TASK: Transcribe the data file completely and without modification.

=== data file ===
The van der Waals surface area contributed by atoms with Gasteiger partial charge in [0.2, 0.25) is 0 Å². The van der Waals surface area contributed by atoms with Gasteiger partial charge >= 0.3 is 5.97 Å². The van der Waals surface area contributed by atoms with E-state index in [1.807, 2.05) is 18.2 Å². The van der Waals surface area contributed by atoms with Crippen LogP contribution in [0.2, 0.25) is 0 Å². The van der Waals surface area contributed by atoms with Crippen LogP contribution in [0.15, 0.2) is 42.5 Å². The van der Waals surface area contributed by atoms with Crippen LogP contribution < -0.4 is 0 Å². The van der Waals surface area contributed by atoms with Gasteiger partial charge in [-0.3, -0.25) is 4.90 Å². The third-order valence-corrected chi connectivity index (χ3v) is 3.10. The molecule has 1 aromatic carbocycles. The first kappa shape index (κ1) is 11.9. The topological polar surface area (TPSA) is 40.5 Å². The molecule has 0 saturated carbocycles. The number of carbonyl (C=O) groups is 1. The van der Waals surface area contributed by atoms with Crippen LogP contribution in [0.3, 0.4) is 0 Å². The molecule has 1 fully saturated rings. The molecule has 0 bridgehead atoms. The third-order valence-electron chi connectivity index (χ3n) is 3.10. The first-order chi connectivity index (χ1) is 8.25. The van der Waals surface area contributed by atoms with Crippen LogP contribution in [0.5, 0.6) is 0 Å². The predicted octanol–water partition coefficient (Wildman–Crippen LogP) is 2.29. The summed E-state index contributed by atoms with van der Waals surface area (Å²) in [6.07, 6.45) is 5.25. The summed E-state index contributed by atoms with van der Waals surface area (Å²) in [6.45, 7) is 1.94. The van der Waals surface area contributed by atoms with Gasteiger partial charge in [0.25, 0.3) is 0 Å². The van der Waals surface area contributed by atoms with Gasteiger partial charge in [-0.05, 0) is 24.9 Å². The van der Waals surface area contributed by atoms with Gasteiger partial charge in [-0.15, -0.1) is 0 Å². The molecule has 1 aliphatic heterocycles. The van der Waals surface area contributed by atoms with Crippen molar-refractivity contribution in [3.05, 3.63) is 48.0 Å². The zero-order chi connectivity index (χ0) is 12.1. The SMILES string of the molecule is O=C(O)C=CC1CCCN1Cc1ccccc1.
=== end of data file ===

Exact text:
The van der Waals surface area contributed by atoms with Gasteiger partial charge in [0.2, 0.25) is 0 Å². The van der Waals surface area contributed by atoms with Gasteiger partial charge >= 0.3 is 5.97 Å². The van der Waals surface area contributed by atoms with E-state index in [1.807, 2.05) is 18.2 Å². The van der Waals surface area contributed by atoms with Crippen LogP contribution in [0.2, 0.25) is 0 Å². The van der Waals surface area contributed by atoms with Crippen LogP contribution in [0.15, 0.2) is 42.5 Å². The van der Waals surface area contributed by atoms with Crippen LogP contribution < -0.4 is 0 Å². The van der Waals surface area contributed by atoms with Gasteiger partial charge in [-0.3, -0.25) is 4.90 Å². The third-order valence-corrected chi connectivity index (χ3v) is 3.10. The molecule has 1 aromatic carbocycles. The first kappa shape index (κ1) is 11.9. The topological polar surface area (TPSA) is 40.5 Å². The molecule has 0 saturated carbocycles. The number of carbonyl (C=O) groups is 1. The van der Waals surface area contributed by atoms with Crippen LogP contribution in [0.3, 0.4) is 0 Å². The molecule has 1 fully saturated rings. The molecule has 0 bridgehead atoms. The third-order valence-electron chi connectivity index (χ3n) is 3.10. The first-order chi connectivity index (χ1) is 8.25. The van der Waals surface area contributed by atoms with Crippen LogP contribution in [0.5, 0.6) is 0 Å². The predicted octanol–water partition coefficient (Wildman–Crippen LogP) is 2.29. The summed E-state index contributed by atoms with van der Waals surface area (Å²) in [6.07, 6.45) is 5.25. The summed E-state index contributed by atoms with van der Waals surface area (Å²) in [6.45, 7) is 1.94. The van der Waals surface area contributed by atoms with Gasteiger partial charge in [0.25, 0.3) is 0 Å². The van der Waals surface area contributed by atoms with Gasteiger partial charge in [-0.05, 0) is 24.9 Å². The van der Waals surface area contributed by atoms with Gasteiger partial charge in [-0.15, -0.1) is 0 Å². The molecule has 1 aliphatic heterocycles. The van der Waals surface area contributed by atoms with Crippen molar-refractivity contribution in [3.05, 3.63) is 48.0 Å². The zero-order chi connectivity index (χ0) is 12.1. The SMILES string of the molecule is O=C(O)C=CC1CCCN1Cc1ccccc1.